England captain and absolutely pivotal to the Three Lions’ World Cup hopes, life is good for Harry Kane. Here TOBY PORTER admits that the striker has bucked a trend of Millwall loanees not going on to reach the top.
When Harry Kane arrived on loan at Millwall in January 2012, they were struggling near the foot of the table. The forward, then just 18 years old, played 21 times for the Lions in the next five months, and five times in the FA Cup.
By the end of the season, Kenny Jackett’s team were 17 points clear of the drop zone in 16th, a point above Crystal Palace.
Kane had hit the net a total of nine times – seven of them coming in the last 14 league games of the campaign.
Jackett must have been contemplating a record-busting bid for the youngster, just as he would for Chris Wood a year later.
But Kane had other ideas. I was in the players’ lounge at The Den, waiting to chat to him as the season wound down, letting him finish his conversation with friends and family before asking him about the chances of him coming back to play for Millwall the following season. He made the correct noises – footballers rightly say ‘You never know what’s going to happen in football’ – but neither of us had our hearts in it as a result of what I had just heard him say to his friends, who said: “You’re looking forward to getting back to trying to win a place in the first team at Spurs, aren’t you?” It wasn’t a question, really. But he agreed, and I have to admit my heart sank a little. I also remember thinking “How arrogant”. Players who pull on the shirt of Millwall, with few exceptions, don’t go on to play in the Premier League. Among the other rule-breakers, by the way, are Jamie O’Hara and Ryan Mason – who also made their names at White Hart Lane.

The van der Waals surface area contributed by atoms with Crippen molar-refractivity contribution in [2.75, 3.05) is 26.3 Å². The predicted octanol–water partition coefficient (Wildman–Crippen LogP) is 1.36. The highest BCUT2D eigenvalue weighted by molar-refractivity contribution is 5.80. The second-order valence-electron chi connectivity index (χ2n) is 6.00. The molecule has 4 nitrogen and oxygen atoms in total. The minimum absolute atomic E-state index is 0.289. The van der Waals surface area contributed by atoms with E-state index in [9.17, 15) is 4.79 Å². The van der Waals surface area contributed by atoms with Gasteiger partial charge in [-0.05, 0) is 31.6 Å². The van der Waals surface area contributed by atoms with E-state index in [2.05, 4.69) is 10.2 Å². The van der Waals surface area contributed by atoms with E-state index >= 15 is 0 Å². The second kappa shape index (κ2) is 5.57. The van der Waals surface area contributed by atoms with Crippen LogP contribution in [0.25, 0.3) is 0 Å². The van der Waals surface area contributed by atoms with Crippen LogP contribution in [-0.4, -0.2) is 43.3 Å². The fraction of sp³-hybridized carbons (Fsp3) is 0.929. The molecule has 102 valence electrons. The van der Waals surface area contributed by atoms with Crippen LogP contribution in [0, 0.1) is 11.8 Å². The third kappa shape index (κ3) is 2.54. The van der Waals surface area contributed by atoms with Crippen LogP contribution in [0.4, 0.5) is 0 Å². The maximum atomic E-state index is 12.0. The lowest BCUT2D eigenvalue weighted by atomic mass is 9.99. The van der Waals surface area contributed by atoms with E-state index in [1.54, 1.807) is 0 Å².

How wrong I was! Kane had a plan. Tim Sherwood also had a plan for the lanky striker. It was the battling former Blackburn midfielder who had sent him out on loan to The Den in the first place, putting his trust in Jackett to protect the teenager from overexposure.
Then the following season, he sent Kane to Norwich, where he was kept out by Grant Holt, and to Leicester, who had David Nugent and Jamie Vardy. It was only when Sherwood had the chance to put him in the White Hart Lane first team that he thrived.
But the signs had been there all along – though I certainly didn’t appreciate it at the time.
What stands out looking at the goals now is his balance, his ability to get a shot off when crowded by defenders, and his knowledge of where the goalposts were from every part of the pitch. He had the close control of someone who had played relentless five-a-side games but the awareness of someone who had been on full-size pitches since he was in nappies.
And the confidence to fire at the target from any part of the pitch. Take his goal in the 3-0 win at Doncaster on March 20. Nadjim Abdou, dribbling from the centre circle, lays it off to the striker, who is patrolling the left flank, for some reason.
Kane cut inside, with defenders leaving him to it. So he unleashed a low 30-yard shot which didn’t seem to go above waist height but tucked inside the far post.